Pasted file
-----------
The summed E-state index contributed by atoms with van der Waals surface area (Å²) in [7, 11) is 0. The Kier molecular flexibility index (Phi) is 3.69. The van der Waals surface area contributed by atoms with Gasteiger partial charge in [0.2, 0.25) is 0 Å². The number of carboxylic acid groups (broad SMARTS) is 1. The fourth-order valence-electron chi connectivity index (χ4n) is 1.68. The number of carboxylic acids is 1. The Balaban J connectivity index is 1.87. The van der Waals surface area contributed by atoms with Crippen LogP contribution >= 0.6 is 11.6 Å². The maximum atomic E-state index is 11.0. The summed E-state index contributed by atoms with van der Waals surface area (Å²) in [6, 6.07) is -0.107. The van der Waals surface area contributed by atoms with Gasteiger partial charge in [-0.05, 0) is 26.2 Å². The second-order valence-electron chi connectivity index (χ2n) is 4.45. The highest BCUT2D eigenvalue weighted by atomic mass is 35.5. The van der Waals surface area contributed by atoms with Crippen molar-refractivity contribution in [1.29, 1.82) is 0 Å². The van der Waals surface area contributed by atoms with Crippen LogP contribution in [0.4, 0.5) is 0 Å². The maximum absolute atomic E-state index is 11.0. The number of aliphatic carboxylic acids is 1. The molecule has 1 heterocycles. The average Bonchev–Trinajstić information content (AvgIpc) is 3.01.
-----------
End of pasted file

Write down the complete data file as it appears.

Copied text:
The summed E-state index contributed by atoms with van der Waals surface area (Å²) in [7, 11) is 0. The Kier molecular flexibility index (Phi) is 3.69. The van der Waals surface area contributed by atoms with Gasteiger partial charge in [0.2, 0.25) is 0 Å². The number of carboxylic acid groups (broad SMARTS) is 1. The fourth-order valence-electron chi connectivity index (χ4n) is 1.68. The number of carboxylic acids is 1. The Balaban J connectivity index is 1.87. The van der Waals surface area contributed by atoms with Crippen LogP contribution >= 0.6 is 11.6 Å². The maximum atomic E-state index is 11.0. The summed E-state index contributed by atoms with van der Waals surface area (Å²) in [6, 6.07) is -0.107. The van der Waals surface area contributed by atoms with Gasteiger partial charge in [-0.05, 0) is 26.2 Å². The second-order valence-electron chi connectivity index (χ2n) is 4.45. The highest BCUT2D eigenvalue weighted by atomic mass is 35.5. The van der Waals surface area contributed by atoms with Crippen molar-refractivity contribution in [1.29, 1.82) is 0 Å². The van der Waals surface area contributed by atoms with Crippen LogP contribution in [0.4, 0.5) is 0 Å². The maximum absolute atomic E-state index is 11.0. The number of aliphatic carboxylic acids is 1. The molecule has 1 heterocycles. The average Bonchev–Trinajstić information content (AvgIpc) is 3.01.